My adoption is a story of questions, hurt, grace, and redemption. Like all stories, there is a beginning, and I believe, the beginning is the hardest part.
I was born to two people whom I will never know. On some days, I would wonder if my birth parents truly wanted me in the first place. In the autumn, only a few days after I was born, the police found me, left on a bench, in the shadows of Guangdong, a province in China located in the southern part of the country near Maoming and Vietnam. I was found without a name, without a birthdate, without a family, and had nobody to care for me. I was abandoned. I was a nobody. I was left on my own.
To abandon means to leave completely and finally. The word means to forsake utterly and to desert wholly. To cast away and leave. Whenever I would try to grasp the meaning, the weight of it would crush me. As a child, grappling with the fact that this word was associated with me hurt each time. It brought tears, each time. Not because the meaning is something new, or something that I have not known, but because its honesty, associating a personal pronoun with a definition like that, is something that should wreck a person. And sometimes, the ache is more than what words can describe, often leaving you with overwhelmed by the words that you do not have.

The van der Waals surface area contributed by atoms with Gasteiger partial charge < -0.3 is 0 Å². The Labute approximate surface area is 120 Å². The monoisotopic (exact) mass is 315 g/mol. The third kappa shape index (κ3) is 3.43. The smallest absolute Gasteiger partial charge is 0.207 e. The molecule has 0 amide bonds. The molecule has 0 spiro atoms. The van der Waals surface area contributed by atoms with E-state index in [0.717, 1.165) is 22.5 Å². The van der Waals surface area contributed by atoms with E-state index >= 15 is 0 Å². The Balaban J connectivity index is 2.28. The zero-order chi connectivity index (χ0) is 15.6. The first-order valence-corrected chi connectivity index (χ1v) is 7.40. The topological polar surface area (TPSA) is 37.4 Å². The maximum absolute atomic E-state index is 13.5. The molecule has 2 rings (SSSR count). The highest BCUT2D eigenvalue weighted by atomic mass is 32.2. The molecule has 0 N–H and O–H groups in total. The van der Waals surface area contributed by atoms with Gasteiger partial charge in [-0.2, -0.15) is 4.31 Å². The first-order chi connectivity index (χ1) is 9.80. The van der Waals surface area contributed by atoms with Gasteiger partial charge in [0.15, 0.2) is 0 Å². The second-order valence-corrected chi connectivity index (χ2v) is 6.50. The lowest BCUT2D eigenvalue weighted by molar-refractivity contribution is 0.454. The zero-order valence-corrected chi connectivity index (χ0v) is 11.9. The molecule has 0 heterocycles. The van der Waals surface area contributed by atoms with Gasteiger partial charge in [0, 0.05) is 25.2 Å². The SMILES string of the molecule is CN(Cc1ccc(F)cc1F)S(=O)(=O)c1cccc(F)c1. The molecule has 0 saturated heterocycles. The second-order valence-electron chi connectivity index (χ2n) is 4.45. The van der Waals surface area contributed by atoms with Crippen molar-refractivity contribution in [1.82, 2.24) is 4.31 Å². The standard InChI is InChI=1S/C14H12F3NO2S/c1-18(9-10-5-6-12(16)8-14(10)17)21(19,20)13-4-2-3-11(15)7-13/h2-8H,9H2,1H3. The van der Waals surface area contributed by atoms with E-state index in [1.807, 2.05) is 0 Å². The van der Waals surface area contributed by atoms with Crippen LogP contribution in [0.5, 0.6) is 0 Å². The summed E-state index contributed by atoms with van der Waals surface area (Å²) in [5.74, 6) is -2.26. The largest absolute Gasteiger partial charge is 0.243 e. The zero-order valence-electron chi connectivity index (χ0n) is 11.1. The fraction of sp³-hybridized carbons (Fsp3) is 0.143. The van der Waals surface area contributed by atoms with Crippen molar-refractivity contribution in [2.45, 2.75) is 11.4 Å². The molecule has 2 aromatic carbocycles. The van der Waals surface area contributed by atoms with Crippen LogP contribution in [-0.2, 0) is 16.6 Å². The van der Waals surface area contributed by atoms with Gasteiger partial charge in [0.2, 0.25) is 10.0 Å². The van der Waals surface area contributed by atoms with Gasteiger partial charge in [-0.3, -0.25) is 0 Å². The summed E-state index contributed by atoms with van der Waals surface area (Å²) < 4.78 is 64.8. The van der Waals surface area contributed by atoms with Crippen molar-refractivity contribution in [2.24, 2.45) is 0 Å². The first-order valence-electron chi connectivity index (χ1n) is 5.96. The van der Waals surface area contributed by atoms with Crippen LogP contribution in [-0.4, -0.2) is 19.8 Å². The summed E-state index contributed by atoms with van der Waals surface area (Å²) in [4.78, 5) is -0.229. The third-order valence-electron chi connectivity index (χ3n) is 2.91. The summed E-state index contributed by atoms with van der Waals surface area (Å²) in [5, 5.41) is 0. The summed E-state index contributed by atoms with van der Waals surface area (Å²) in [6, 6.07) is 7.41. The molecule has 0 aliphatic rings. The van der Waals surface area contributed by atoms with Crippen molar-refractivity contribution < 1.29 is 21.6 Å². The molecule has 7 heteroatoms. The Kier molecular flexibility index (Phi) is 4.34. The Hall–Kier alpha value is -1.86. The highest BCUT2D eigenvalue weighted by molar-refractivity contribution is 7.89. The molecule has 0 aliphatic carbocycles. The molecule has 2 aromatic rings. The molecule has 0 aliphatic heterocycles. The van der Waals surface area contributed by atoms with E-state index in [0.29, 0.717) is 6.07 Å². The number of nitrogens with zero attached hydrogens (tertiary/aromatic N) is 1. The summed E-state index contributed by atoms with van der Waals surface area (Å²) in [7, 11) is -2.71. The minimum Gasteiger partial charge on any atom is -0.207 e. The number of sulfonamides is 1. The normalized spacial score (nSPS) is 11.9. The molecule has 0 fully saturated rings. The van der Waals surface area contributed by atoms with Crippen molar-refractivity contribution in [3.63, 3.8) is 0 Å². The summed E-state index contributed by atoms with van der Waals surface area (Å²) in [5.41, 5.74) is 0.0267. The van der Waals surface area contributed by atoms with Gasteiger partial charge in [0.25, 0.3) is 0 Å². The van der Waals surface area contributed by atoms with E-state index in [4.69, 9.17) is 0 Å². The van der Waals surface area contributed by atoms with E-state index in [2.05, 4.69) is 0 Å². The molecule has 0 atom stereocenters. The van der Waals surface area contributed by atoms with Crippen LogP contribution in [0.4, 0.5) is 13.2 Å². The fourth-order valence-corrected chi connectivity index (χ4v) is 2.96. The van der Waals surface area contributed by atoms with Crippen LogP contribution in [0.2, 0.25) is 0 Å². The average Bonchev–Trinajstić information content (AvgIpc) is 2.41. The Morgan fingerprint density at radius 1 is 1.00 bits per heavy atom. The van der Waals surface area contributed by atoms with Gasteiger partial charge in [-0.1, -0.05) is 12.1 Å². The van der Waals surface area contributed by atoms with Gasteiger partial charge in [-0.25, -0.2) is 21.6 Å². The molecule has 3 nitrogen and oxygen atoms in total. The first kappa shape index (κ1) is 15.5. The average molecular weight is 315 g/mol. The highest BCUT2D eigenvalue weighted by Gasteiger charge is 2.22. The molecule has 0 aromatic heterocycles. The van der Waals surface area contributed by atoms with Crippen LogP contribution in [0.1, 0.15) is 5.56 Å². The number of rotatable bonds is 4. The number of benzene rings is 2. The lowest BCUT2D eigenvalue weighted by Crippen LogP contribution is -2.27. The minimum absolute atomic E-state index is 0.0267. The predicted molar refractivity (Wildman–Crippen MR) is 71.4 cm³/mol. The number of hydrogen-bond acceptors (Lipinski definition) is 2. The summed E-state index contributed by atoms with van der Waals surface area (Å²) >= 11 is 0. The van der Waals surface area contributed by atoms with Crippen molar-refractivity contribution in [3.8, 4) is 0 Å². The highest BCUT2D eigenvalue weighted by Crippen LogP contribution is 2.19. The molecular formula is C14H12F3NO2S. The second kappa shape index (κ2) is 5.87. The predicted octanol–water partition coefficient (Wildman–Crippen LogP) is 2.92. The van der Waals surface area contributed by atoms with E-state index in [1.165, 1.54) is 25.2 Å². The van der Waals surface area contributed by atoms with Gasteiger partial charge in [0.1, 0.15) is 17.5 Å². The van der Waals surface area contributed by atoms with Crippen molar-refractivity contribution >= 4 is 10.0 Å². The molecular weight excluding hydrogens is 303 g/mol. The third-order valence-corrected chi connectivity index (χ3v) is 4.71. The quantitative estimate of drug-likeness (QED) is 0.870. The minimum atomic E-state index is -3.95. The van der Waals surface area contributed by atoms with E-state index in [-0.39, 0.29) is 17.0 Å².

Sometimes, it hurts to realize that I was left completely and finally. Forsaken utterly. Deserted, and cast away. It’s saddening to realize that I was left before my birth parents got the chance to know me. Not a single year goes by without the days where I find myself wondering “why?” Why was I abandoned? Why was I left? Why didn’t they want me? There are days of grief. Days of heartache. Days of feeling rejected. Days of sadness. Days of just realizing the reality of the truth that can hurt the most, leaving the deepest of wounds and scars.
It is not easy to believe that my birth parents loved me. I find myself often tempted to counter the thought of their love with, “If they loved me, would not they have kept me?” I imagine that perhaps they did love me, or held some sort of affection, but I will never, really, ever, experience that fact for sure.